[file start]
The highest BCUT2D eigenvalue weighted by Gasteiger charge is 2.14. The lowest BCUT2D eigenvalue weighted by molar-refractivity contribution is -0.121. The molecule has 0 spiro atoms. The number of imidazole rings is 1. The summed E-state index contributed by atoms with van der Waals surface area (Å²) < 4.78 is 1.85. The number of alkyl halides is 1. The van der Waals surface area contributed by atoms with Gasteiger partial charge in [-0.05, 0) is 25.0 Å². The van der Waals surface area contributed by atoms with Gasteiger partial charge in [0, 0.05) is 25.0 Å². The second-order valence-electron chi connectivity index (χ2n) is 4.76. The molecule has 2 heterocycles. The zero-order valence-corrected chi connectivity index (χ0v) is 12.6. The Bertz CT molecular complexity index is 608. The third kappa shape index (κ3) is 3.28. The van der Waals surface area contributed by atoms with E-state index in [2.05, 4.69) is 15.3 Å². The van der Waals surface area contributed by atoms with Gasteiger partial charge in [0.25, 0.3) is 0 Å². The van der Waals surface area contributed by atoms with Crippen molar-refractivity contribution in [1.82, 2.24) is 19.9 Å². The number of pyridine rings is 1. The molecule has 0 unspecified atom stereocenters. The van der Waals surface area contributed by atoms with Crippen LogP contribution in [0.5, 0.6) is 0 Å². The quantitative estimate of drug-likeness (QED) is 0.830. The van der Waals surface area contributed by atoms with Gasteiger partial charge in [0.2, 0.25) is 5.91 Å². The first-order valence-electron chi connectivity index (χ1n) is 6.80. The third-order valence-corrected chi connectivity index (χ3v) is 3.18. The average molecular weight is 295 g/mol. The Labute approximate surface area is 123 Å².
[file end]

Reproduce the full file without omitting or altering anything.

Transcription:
The highest BCUT2D eigenvalue weighted by Gasteiger charge is 2.14. The lowest BCUT2D eigenvalue weighted by molar-refractivity contribution is -0.121. The molecule has 0 spiro atoms. The number of imidazole rings is 1. The summed E-state index contributed by atoms with van der Waals surface area (Å²) < 4.78 is 1.85. The number of alkyl halides is 1. The van der Waals surface area contributed by atoms with Gasteiger partial charge in [-0.05, 0) is 25.0 Å². The van der Waals surface area contributed by atoms with Gasteiger partial charge in [0, 0.05) is 25.0 Å². The second-order valence-electron chi connectivity index (χ2n) is 4.76. The molecule has 2 heterocycles. The zero-order valence-corrected chi connectivity index (χ0v) is 12.6. The Bertz CT molecular complexity index is 608. The third kappa shape index (κ3) is 3.28. The van der Waals surface area contributed by atoms with E-state index in [2.05, 4.69) is 15.3 Å². The van der Waals surface area contributed by atoms with Gasteiger partial charge in [0.25, 0.3) is 0 Å². The van der Waals surface area contributed by atoms with Crippen molar-refractivity contribution in [1.82, 2.24) is 19.9 Å². The number of pyridine rings is 1. The molecule has 0 unspecified atom stereocenters. The van der Waals surface area contributed by atoms with Crippen LogP contribution in [0.5, 0.6) is 0 Å². The quantitative estimate of drug-likeness (QED) is 0.830. The van der Waals surface area contributed by atoms with Gasteiger partial charge in [0.2, 0.25) is 5.91 Å². The first-order valence-electron chi connectivity index (χ1n) is 6.80. The third-order valence-corrected chi connectivity index (χ3v) is 3.18. The average molecular weight is 295 g/mol. The Labute approximate surface area is 123 Å².